Forest bees are replaced in agricultural and urban landscapes by native species with different phenologies and life-history traits

Tina Harrison, Jason Gibbs, Rachael Winfree

Research output: Contribution to journalArticlepeer-review

42 Scopus citations

Abstract

Anthropogenic landscapes are associated with biodiversity loss and large shifts in species composition and traits. These changes predict the identities of winners and losers of future global change, and also reveal which environmental variables drive a taxon's response to land use change. We explored how the biodiversity of native bee species changes across forested, agricultural, and urban landscapes. We collected bee community data from 36 sites across a 75,000 km2 region, and analyzed bee abundance, species richness, composition, and life-history traits. Season-long bee abundance and richness were not detectably different between natural and anthropogenic landscapes, but community phenologies differed strongly, with an early spring peak followed by decline in forests, and a more extended summer season in agricultural and urban habitats. Bee community composition differed significantly between all three land use types, as did phylogenetic composition. Anthropogenic land use had negative effects on the persistence of several life-history strategies, including early spring flight season and brood parasitism, which may indicate adaptation to conditions in forest habitat. Overall, anthropogenic communities are not diminished subsets of contemporary natural communities. Rather, forest species do not persist in anthropogenic habitats, but are replaced by different native species and phylogenetic lineages preadapted to open habitats. Characterizing compositional and functional differences is crucial for understanding land use as a global change driver across large regional scales.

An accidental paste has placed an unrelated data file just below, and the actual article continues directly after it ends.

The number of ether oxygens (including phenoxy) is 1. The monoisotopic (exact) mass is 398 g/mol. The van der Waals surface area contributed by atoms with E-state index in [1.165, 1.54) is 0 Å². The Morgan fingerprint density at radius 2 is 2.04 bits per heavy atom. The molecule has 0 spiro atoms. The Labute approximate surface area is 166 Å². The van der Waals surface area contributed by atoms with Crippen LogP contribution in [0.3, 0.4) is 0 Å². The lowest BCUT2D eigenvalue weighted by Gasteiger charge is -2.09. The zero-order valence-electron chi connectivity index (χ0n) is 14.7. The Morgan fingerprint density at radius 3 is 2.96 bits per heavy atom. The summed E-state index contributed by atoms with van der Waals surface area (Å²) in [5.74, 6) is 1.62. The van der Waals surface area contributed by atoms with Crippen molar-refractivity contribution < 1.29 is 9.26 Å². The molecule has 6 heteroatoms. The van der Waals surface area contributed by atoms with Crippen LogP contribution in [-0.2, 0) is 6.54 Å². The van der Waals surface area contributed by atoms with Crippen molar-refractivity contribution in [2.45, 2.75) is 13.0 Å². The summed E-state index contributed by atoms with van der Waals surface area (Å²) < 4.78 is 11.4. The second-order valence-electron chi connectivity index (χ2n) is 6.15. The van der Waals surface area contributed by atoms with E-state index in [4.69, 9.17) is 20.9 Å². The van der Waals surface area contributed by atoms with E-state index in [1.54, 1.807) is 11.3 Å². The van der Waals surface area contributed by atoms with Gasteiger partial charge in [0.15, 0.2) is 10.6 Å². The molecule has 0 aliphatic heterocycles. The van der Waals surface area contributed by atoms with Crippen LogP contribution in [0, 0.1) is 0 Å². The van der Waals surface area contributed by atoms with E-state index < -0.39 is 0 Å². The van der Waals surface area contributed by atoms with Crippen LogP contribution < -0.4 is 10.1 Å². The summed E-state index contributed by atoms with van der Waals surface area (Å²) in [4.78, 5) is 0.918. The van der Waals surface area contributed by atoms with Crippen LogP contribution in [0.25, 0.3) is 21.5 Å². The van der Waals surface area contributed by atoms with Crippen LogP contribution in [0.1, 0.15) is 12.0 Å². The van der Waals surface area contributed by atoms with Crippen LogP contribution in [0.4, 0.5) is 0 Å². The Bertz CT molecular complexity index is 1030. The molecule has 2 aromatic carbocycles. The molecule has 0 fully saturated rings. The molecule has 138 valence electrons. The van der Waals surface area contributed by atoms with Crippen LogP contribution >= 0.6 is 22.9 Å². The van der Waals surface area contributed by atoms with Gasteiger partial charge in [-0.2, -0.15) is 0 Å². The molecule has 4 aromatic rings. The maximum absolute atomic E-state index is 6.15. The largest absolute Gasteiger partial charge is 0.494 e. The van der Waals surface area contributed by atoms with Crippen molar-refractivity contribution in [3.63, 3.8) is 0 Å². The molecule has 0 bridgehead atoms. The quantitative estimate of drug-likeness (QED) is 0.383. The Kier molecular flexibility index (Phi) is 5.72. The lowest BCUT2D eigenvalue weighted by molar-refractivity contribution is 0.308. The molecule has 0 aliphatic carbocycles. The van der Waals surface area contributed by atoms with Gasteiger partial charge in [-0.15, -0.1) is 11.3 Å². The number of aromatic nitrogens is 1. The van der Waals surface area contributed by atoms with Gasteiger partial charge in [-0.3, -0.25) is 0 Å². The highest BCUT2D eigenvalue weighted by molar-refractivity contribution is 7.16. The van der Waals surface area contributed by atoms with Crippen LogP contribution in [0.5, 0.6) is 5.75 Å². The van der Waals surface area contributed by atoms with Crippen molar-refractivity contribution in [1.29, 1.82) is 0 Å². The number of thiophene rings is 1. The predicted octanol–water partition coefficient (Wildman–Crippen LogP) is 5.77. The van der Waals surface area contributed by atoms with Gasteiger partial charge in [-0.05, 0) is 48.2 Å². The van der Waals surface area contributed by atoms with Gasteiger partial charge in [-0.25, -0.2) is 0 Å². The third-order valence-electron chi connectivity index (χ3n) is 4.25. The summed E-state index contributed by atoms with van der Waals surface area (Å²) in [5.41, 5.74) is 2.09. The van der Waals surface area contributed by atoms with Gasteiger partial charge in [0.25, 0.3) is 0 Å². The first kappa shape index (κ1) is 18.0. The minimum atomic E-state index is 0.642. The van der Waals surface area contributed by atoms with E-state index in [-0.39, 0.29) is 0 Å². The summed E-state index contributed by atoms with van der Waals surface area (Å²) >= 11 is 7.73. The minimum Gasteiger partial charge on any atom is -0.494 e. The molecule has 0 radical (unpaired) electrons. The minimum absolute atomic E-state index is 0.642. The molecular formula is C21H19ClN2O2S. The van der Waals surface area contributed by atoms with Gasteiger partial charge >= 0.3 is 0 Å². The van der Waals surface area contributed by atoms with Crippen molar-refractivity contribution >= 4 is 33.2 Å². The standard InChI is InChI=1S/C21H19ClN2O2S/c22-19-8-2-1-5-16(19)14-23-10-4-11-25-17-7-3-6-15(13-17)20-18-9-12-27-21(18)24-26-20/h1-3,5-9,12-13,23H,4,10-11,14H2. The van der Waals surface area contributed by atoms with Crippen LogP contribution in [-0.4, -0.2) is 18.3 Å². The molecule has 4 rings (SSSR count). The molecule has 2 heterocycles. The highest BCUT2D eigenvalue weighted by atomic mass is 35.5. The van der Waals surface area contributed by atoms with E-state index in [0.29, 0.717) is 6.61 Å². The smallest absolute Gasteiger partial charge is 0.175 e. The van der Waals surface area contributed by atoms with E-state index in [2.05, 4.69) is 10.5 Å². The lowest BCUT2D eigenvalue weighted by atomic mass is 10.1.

Original languageEnglish (US)
Pages (from-to)287-296
Number of pages10
JournalGlobal Change Biology
Volume24
Issue number1
DOIs
StatePublished - Jan 2018

All Science Journal Classification (ASJC) codes

  • Environmental Science(all)
  • Global and Planetary Change
  • Ecology
  • Environmental Chemistry

Keywords

  • Apoidea
  • fourth-corner
  • global change
  • land use
  • phenology
  • pollinator
  • richness
  • traits

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